For the first time in Bitcoin’s five-year history, a single entity has repeatedly provided more than half of the total computational power required to mine new digital coins, in some cases for sustained periods of time. It’s an event that, if it persists, signals the end of crypto currency’s decentralized structure.
Researchers from Cornell University say that on multiple occasions, a single mining pool repeatedly contributed more than 51 percent of Bitcoin’s total cryptographic hashing output for spans as long as 12 hours. The contributor was GHash, which bills itself as the “#1 Crypto & Bitcoin Mining Pool.” During these periods, the GHash operators had unprecedented powers that circumvented the decentralization that is often held up as a salient advantage Bitcoin has over traditional currencies. So-called 51 percenters, for instance, have the ability to spend the same coins twice, reject competing miners’ transactions, or extort higher fees from people with large holdings. Even worse, a malicious player with a majority holding could wage a denial-of-service attack against the entire Bitcoin network.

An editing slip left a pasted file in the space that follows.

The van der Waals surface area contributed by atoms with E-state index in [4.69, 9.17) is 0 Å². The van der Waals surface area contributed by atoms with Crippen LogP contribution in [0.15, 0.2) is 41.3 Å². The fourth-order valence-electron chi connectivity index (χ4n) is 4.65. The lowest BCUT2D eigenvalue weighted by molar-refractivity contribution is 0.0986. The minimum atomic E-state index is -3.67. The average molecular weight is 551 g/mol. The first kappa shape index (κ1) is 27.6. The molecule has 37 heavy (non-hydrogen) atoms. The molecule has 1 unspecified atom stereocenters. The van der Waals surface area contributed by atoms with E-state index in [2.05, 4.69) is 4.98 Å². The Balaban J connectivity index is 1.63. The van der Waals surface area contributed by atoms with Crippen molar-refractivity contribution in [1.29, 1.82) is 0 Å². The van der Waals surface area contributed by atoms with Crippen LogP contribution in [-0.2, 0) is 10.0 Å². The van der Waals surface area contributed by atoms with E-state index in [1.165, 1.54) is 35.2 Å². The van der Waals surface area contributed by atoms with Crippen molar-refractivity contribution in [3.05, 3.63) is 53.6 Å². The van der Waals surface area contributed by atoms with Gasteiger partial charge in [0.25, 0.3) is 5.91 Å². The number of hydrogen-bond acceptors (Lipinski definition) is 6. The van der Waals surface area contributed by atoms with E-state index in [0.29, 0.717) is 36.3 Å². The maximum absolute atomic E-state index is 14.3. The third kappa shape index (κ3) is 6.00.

Have an amazing project to share? Join the SHOW-AND-TELL every Wednesday night at 7:30pm ET on Google+ Hangouts.
Join us every Wednesday night at 8pm ET for Ask an Engineer!
Learn resistor values with Mho’s Resistance or get the best electronics calculator for engineers “Circuit Playground” – Adafruit’s Apps!
Maker Business — The Essential Guide to Electronics in Shenzhen
Wearables — Lithium Batteries: a soft touch goes a long way
Electronics — Capacitor Polarity Markers
Biohacking — Can Gizmos Cure Insomnia? – The New Yorker
Sorry, the comment form is closed at this time.